Gingerbread House Recipe

Gingerbread is so fun and delicious for the holidays. This gingerbread house recipe is simple, but it has all the warm feels and flavors you’d expect in this traditional Christmas cookie.

It’s also soft and easy to eat, which is a huge bonus! Most cookies should be soft if you ask me, so most of my recipes are quite soft and delicious!

gingerbread cookie scene of amsterdam

What’s in Gingerbread Cookies?

Gingerbread cookies contain butter, shortening (sometimes), brown sugar, eggs, molasses, flour, salt, and a few spices. Of course, each recipe varies. There are some gingerbread cookies with no molasses, some with no eggs, and some that are vegan or gluten-free.

But in all honesty, there’s nothing like a classic gingerbread cookie with all of the traditional ingredients.

For this gingerbread house recipe, I wanted to create a gingerbread cookie that could be super soft or slightly crisp, and it’s the perfect recipe.

If you want to build a big gingerbread house with extra strong walls, slightly more crisp cookies work best. For most normal-sized houses, however, the soft cookies work great. They are sturdy and won’t break easily because of the ingredient structure.

As you’ll notice, I didn’t actually make my gingerbread house recipe into full houses. Instead, I replicated (loosely) a street of Amsterdam.

Don’t mind that the canal water isn’t running in front of the street as you would see in Amsterdam…I’ll save that for next year. That seemed a little too ambitious for my first gingerbread street!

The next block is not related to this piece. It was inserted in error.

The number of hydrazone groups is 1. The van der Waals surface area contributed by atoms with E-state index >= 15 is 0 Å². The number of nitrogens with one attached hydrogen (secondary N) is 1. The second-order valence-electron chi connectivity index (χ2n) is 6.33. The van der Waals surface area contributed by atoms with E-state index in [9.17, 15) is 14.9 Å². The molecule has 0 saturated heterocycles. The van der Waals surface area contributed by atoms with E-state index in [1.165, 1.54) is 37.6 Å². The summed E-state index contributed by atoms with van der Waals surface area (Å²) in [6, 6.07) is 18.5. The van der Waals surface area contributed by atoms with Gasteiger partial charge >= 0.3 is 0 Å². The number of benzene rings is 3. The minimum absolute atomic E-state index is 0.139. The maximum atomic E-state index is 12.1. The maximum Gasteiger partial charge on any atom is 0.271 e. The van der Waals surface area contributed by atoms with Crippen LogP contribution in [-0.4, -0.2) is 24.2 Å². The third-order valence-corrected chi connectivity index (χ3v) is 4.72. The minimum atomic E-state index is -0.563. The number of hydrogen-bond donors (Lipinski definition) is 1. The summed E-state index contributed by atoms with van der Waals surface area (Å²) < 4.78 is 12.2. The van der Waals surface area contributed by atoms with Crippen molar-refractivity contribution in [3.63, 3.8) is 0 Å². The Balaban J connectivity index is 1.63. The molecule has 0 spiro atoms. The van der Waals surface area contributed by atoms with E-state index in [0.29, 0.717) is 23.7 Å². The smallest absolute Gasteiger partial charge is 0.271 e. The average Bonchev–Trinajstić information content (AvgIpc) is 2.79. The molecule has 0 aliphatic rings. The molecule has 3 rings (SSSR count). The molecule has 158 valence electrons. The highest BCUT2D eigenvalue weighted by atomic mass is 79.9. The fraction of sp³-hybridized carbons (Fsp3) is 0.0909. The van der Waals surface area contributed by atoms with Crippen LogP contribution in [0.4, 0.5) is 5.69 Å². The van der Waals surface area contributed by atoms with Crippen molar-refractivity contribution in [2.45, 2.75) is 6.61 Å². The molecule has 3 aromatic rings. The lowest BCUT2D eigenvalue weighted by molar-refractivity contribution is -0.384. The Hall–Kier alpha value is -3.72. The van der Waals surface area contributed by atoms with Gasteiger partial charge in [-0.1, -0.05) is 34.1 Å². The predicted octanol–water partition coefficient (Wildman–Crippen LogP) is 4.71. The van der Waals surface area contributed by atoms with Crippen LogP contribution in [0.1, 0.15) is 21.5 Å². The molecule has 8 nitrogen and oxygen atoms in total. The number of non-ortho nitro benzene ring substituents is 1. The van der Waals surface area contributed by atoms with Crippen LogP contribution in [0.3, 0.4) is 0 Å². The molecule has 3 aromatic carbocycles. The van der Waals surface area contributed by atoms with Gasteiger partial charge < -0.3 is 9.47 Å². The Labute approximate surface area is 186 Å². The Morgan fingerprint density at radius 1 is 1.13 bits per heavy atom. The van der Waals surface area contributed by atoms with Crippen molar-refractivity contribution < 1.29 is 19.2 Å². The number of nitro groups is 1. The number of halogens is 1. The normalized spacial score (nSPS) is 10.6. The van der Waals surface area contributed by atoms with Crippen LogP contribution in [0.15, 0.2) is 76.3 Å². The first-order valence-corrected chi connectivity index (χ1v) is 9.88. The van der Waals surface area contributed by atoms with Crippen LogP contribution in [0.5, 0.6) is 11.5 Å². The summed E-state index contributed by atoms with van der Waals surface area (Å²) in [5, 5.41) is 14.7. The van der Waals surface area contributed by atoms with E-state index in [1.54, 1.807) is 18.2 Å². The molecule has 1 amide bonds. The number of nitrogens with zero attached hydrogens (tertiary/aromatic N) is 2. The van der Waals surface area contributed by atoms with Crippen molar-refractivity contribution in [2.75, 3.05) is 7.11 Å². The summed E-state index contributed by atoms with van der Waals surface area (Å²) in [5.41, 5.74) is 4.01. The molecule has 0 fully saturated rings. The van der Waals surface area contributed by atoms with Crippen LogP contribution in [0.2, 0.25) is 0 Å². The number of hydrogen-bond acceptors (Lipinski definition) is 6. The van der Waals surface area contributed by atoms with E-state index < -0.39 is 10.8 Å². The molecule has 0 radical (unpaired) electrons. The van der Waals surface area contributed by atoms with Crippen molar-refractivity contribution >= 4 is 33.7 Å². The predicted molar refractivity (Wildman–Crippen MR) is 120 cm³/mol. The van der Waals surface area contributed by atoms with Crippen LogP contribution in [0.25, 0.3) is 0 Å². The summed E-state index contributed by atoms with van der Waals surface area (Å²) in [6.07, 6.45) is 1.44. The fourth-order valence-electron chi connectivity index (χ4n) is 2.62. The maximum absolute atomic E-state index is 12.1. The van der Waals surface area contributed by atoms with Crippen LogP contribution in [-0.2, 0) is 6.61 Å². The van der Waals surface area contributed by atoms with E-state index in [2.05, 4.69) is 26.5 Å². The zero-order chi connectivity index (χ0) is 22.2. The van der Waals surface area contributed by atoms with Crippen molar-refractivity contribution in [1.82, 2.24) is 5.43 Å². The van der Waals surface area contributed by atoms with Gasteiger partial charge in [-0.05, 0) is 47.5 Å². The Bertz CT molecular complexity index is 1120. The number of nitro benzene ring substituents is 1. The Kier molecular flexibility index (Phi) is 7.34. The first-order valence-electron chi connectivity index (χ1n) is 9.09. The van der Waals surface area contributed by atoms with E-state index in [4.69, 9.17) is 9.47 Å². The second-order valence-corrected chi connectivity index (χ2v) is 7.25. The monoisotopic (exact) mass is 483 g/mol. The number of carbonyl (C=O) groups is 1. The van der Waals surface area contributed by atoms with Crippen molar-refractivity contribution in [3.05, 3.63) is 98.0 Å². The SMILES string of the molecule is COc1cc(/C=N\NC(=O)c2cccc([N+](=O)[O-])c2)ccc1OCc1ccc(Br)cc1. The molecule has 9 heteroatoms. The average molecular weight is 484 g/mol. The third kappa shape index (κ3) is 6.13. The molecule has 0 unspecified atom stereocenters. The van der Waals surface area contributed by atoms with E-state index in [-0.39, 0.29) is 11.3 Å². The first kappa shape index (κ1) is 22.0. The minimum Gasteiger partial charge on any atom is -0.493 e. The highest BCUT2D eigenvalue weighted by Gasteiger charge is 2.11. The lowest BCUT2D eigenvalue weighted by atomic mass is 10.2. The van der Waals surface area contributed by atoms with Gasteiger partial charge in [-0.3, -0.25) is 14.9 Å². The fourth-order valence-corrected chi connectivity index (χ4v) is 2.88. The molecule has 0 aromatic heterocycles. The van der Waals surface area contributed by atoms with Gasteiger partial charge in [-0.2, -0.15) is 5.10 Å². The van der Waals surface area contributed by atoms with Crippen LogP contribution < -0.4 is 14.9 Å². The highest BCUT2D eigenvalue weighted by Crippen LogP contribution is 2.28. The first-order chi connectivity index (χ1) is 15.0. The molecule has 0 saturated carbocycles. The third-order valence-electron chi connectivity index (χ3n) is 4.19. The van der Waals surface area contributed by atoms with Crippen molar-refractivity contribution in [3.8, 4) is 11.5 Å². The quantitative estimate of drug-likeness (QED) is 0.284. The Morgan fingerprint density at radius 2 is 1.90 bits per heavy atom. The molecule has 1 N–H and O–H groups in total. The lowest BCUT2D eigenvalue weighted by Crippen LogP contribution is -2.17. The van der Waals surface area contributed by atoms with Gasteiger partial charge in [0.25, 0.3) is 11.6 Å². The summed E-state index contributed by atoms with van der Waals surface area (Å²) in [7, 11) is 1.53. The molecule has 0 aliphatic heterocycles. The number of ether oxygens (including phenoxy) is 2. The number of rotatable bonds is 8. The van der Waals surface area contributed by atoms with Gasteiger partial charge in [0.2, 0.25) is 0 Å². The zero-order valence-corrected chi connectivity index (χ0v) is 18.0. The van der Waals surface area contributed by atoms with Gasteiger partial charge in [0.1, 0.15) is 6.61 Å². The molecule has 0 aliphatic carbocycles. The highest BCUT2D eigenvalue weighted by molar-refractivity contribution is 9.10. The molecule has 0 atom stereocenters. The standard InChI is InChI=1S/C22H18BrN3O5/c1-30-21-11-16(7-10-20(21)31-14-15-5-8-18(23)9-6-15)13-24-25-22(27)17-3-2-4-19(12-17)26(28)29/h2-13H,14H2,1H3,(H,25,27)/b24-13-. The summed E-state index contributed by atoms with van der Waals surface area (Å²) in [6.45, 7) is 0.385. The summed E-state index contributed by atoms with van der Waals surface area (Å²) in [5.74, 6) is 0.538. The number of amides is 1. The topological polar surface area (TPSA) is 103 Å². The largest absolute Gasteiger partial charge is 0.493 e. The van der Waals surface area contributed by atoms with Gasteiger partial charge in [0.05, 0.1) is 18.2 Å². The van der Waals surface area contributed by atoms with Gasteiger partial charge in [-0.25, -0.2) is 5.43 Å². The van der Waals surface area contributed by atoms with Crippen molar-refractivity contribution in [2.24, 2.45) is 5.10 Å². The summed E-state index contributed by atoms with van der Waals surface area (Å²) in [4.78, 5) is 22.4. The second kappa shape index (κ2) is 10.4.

Christmas gingerbread cookie of an Amsterdam house

3 Reasons This is the Best Gingerbread House Recipe

The Taste

The most important part of any gingerbread house is the taste! I know some people might disagree, especially if they are making a gingerbread house for decoration.

However, I don’t believe in going through the effort of making food that tastes bland or boring. If I’m going to give you a recipe, it’s going to taste good.

The flavor of these gingerbread cookies is really nicely balanced. There isn’t an overwhelming flavor of molasses. Instead, it blends nicely with the spices and brown sugar.

The Texture

The texture of these cookies is wonderful. Not only are they soft, but they have a wonderful texture that is really pleasing eat. You might say there is just the slightest chew, but it’s mostly soft.

Of course, if you want to make this really crisp, it’s possible. You need to roll the cookies thinner before baking them. This will ensure that nice crisp snap.

For thick and soft gingerbread, roll them to 1/4 inch thick. For thin cookies, roll them to 1/8 inch thick. When they are thin, they remind me just slightly of these speculoos cookies. Don’t use speculoos for a gingerbread house though because there really is a difference.

Hold Their Shape

Lastly, they hold their shape really well. You might see some slight bowing, but nothing major. Because I still wanted to eat and enjoy these cookies, I didn’t go overboard on the flour. Too much flour would dry them out.

Overall, I found this recipe very easy to work with, and the flavor is second to none.

Gingerbread cookie house pieces

How to Make a Gingerbread House Template

There are a lot of gingerbread house templates available online, but try creating your own so it’s more custom to what you want to make.